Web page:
The government is planning to spend about HK$690 millon on celebrations for the 20th anniversary of the Hong Kong Special Administrative Region. This includes a mind-blowing allocation of HK$50 million for providing hospitality for state leaders (who will be in Hong Kong for no more than a couple of days) but does not include previously announced plans to equip the police with additional armored vehicles and longer range rubber bullets in preparation for these events.
It should also be noted that within this sum is almost HK$21 million for a special office to house the bureaucrats working on this project and there will be plenty of money for gala dinners and other VIP events where the usual suspects will hover around clinking champagne glasses and reaffirming their loyalty.
By the time this anniversary is over, the government will have spent 10 times more than the HK$69 million poured into the 10th anniversary celebrations. Even allowing for inflation, this is a staggering increase, presumably based on the interesting assumption that things are 10 times better today than they were in 2007.
Bearing in mind the billions of dollars devoted to cross-border projects, which seem to incur endless cost overruns, it may be thought that a “mere” HK$690 million is small change.
However, compare and contrast this HK$690 million with money allocated from the public purse for various, infinitely more pressing matters. In last year’s budget, for example, the sum of HK$180 million was allocated to a support scheme that covers 20,000 disadvantaged people, in other words a sum equivalent to about a third of the money being dished out for the anniversary celebrations. By coincidence, the same sum was put aside for children with special needs and disabilities.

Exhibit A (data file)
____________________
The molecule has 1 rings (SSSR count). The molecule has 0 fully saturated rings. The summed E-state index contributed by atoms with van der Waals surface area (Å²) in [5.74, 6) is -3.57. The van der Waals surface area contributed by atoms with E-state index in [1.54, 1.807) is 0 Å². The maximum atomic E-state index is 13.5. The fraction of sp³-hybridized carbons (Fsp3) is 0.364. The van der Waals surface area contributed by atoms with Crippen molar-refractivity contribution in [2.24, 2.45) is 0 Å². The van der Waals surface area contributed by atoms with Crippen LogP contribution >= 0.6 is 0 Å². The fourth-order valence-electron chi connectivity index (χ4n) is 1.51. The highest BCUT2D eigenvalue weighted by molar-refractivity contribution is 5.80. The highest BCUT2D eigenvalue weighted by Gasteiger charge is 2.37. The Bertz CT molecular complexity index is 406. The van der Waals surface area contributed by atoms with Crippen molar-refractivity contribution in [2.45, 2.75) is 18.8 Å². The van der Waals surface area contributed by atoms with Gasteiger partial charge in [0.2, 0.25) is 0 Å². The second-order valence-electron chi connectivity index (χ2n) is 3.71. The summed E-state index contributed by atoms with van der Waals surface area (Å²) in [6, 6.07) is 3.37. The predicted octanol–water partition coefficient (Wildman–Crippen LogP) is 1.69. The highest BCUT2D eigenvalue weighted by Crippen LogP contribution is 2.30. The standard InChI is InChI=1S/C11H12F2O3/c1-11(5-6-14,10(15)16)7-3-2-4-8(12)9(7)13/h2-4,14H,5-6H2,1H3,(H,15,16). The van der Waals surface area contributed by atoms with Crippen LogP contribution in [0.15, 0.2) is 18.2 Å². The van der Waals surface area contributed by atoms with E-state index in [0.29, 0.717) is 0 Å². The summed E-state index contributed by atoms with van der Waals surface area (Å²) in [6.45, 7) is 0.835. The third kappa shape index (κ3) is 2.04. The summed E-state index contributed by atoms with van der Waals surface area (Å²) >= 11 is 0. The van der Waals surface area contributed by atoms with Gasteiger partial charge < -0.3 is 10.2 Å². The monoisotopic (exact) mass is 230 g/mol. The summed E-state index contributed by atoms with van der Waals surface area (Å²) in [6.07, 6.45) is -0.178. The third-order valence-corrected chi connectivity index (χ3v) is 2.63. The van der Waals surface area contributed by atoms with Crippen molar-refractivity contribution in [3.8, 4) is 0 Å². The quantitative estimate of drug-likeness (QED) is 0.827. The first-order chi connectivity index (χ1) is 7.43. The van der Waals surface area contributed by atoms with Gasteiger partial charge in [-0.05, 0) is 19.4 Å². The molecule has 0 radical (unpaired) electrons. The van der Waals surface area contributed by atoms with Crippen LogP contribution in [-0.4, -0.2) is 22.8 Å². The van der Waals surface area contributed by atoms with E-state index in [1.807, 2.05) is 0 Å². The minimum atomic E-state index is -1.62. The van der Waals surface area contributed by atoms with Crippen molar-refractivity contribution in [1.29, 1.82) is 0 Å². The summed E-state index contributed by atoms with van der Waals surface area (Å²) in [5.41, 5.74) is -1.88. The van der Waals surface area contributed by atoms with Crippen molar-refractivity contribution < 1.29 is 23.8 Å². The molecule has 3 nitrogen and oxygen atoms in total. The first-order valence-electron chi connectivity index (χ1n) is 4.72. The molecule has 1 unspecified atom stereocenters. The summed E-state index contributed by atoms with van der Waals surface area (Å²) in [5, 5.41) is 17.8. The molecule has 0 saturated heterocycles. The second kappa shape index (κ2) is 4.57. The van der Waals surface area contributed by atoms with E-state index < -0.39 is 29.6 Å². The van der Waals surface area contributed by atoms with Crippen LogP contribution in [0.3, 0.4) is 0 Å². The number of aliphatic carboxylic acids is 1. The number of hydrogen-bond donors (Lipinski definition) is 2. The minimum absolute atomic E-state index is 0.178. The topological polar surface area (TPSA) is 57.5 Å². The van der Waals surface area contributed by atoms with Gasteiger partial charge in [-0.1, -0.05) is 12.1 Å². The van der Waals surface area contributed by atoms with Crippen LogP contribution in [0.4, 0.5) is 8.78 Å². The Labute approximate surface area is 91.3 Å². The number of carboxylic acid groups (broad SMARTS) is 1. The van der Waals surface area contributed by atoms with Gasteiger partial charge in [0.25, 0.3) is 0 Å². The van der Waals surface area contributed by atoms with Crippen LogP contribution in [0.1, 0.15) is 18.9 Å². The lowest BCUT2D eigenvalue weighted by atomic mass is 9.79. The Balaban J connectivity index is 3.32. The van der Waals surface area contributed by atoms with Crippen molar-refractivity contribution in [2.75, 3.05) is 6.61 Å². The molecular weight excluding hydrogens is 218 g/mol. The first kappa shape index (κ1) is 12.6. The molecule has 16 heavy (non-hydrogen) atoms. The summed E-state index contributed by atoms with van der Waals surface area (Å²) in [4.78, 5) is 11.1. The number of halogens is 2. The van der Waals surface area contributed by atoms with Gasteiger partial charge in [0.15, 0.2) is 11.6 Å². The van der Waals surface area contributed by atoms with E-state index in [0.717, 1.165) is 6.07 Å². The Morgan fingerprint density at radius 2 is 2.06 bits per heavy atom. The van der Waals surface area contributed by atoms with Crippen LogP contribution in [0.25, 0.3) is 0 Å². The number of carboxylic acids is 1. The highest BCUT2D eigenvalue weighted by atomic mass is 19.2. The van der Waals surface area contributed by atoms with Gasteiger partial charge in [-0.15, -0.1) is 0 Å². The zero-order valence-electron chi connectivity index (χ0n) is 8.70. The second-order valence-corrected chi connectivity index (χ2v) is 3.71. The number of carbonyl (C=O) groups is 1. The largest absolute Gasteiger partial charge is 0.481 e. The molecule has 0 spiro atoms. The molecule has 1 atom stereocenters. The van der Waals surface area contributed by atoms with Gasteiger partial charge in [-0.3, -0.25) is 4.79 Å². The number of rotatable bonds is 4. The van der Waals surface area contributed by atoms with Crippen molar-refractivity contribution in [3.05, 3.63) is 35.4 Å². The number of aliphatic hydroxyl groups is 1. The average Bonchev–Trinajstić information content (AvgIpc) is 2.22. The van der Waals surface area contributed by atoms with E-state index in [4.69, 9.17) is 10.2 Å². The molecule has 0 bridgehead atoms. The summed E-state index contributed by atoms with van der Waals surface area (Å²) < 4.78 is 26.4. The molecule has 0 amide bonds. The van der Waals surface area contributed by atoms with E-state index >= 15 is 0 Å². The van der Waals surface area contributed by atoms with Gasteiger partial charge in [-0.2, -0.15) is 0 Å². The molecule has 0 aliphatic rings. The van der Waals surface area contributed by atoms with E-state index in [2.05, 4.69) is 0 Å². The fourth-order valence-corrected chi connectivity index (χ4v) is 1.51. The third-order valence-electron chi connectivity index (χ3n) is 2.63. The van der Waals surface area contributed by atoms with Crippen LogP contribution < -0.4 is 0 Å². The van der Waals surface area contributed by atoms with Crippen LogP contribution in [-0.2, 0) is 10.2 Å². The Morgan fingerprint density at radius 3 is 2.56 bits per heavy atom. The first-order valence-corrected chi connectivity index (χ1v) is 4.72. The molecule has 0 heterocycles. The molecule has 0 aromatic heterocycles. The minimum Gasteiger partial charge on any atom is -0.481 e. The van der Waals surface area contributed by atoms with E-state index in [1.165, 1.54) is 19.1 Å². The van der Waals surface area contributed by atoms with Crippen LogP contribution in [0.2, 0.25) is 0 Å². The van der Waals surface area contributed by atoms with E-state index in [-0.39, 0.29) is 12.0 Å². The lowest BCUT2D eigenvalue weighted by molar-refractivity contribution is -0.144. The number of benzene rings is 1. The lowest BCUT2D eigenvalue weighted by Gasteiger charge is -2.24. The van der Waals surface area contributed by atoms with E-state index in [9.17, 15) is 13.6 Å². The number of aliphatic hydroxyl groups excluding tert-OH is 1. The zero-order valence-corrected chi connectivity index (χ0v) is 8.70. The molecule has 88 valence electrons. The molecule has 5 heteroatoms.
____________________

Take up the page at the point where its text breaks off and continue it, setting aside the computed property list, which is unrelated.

When it comes to helping those right at the bottom of the pile, the seemingly unlimited amount of cash in the public coffers quickly dries up.
A tragic example of this is the decision to scrap a pilot scheme designed to provide dental care for patients with mental and physical disabilities.
Called Loving Smiles Services, the pilot scheme not only remained within its modest budget but attracted far more users than anticipated. Now, without giving any reason, the government announced that these services will be withdrawn in June.
This cruel decision has received little publicity but will have a huge impact on the lives of those who have found it very hard to receive any kind of dental care before the pilot scheme was initiated.
It should also be pointed out that there are only 11 public dental clinics in the whole of Hong Kong; like other government clinics they are grossly overcrowded but this does not trouble the grand people who would never think of going near these places.
They are far more anxious to please their friends in the business world which helps to explain why, for example, last year the government decided to waive the business registration fee for 1.3 million businesses, with a loss of revenue amounting to HK$2.5 billion.
When it comes to basic provision for the needs of the so-called underclass, especially the 20 per cent of the population living below the poverty line, we hear grand statements about fiscal prudence and the need not to develop a dependency mentality in society.
We hear none of this when money appears to be readily available to supply champagne for the government elite or to refurbish their premises time and again.
The cascade of cash that will be poured into the 20th anniversary celebrations is nothing short of a disgrace but in the eyes of the government it’s a price worth paying for brown-nosing the high-ups in Beijing who expect nothing but the best for their cadres.
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